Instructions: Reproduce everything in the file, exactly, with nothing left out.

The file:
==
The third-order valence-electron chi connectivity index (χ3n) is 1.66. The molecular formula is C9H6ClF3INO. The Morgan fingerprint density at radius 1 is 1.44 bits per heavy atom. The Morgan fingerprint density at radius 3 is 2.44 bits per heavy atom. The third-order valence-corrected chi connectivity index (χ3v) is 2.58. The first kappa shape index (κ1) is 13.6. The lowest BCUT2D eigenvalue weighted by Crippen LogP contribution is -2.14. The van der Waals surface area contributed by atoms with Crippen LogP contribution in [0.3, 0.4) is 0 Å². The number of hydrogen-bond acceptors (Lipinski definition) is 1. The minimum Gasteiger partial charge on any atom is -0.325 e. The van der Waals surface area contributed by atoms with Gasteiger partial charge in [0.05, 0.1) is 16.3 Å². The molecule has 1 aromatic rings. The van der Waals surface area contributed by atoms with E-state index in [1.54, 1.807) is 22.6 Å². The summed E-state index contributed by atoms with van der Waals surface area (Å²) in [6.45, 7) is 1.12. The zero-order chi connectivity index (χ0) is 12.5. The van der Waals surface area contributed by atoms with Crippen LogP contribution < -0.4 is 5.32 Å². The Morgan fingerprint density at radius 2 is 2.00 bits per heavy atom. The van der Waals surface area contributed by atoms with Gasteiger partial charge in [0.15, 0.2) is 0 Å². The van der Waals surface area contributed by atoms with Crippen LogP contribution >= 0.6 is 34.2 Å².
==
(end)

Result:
The third-order valence-electron chi connectivity index (χ3n) is 1.66. The molecular formula is C9H6ClF3INO. The Morgan fingerprint density at radius 1 is 1.44 bits per heavy atom. The Morgan fingerprint density at radius 3 is 2.44 bits per heavy atom. The third-order valence-corrected chi connectivity index (χ3v) is 2.58. The first kappa shape index (κ1) is 13.6. The lowest BCUT2D eigenvalue weighted by Crippen LogP contribution is -2.14. The van der Waals surface area contributed by atoms with Crippen LogP contribution in [0.3, 0.4) is 0 Å². The number of hydrogen-bond acceptors (Lipinski definition) is 1. The minimum Gasteiger partial charge on any atom is -0.325 e. The van der Waals surface area contributed by atoms with Gasteiger partial charge in [0.05, 0.1) is 16.3 Å². The molecule has 1 aromatic rings. The van der Waals surface area contributed by atoms with E-state index in [1.54, 1.807) is 22.6 Å². The summed E-state index contributed by atoms with van der Waals surface area (Å²) in [6.45, 7) is 1.12. The zero-order chi connectivity index (χ0) is 12.5. The van der Waals surface area contributed by atoms with Crippen LogP contribution < -0.4 is 5.32 Å². The Morgan fingerprint density at radius 2 is 2.00 bits per heavy atom. The van der Waals surface area contributed by atoms with Gasteiger partial charge in [0.15, 0.2) is 0 Å². The van der Waals surface area contributed by atoms with Crippen LogP contribution >= 0.6 is 34.2 Å².